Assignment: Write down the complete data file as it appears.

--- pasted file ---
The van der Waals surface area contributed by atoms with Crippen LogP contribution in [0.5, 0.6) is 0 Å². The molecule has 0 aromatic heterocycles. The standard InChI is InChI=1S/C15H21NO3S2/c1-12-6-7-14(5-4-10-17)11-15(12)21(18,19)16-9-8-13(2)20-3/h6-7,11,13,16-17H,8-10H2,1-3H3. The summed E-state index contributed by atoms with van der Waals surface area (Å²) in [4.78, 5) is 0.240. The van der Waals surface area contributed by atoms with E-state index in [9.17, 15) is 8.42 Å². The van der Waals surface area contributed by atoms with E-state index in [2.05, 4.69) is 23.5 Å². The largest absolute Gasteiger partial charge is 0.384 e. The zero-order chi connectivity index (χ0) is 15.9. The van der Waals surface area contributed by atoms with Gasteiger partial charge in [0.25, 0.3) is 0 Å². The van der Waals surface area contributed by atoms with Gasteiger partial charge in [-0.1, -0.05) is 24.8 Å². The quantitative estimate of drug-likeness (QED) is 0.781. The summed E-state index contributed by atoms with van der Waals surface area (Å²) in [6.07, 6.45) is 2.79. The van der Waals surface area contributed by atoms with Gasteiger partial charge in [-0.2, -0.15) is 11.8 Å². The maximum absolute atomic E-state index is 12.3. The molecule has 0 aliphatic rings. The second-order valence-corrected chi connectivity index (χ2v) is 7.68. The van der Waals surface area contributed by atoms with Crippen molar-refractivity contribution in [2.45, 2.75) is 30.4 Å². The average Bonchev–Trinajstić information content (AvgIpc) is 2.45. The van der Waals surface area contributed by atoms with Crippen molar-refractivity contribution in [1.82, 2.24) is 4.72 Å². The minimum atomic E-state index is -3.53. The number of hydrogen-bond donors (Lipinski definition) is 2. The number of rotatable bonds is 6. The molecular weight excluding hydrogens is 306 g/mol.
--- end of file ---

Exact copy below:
The van der Waals surface area contributed by atoms with Crippen LogP contribution in [0.5, 0.6) is 0 Å². The molecule has 0 aromatic heterocycles. The standard InChI is InChI=1S/C15H21NO3S2/c1-12-6-7-14(5-4-10-17)11-15(12)21(18,19)16-9-8-13(2)20-3/h6-7,11,13,16-17H,8-10H2,1-3H3. The summed E-state index contributed by atoms with van der Waals surface area (Å²) in [4.78, 5) is 0.240. The van der Waals surface area contributed by atoms with E-state index in [9.17, 15) is 8.42 Å². The van der Waals surface area contributed by atoms with E-state index in [2.05, 4.69) is 23.5 Å². The largest absolute Gasteiger partial charge is 0.384 e. The zero-order chi connectivity index (χ0) is 15.9. The van der Waals surface area contributed by atoms with Gasteiger partial charge in [0.25, 0.3) is 0 Å². The van der Waals surface area contributed by atoms with Gasteiger partial charge in [-0.1, -0.05) is 24.8 Å². The quantitative estimate of drug-likeness (QED) is 0.781. The summed E-state index contributed by atoms with van der Waals surface area (Å²) in [6.07, 6.45) is 2.79. The van der Waals surface area contributed by atoms with Gasteiger partial charge in [-0.2, -0.15) is 11.8 Å². The maximum absolute atomic E-state index is 12.3. The molecule has 0 aliphatic rings. The second-order valence-corrected chi connectivity index (χ2v) is 7.68. The van der Waals surface area contributed by atoms with Crippen molar-refractivity contribution in [2.45, 2.75) is 30.4 Å². The average Bonchev–Trinajstić information content (AvgIpc) is 2.45. The van der Waals surface area contributed by atoms with Crippen molar-refractivity contribution in [1.82, 2.24) is 4.72 Å². The minimum atomic E-state index is -3.53. The number of hydrogen-bond donors (Lipinski definition) is 2. The number of rotatable bonds is 6. The molecular weight excluding hydrogens is 306 g/mol.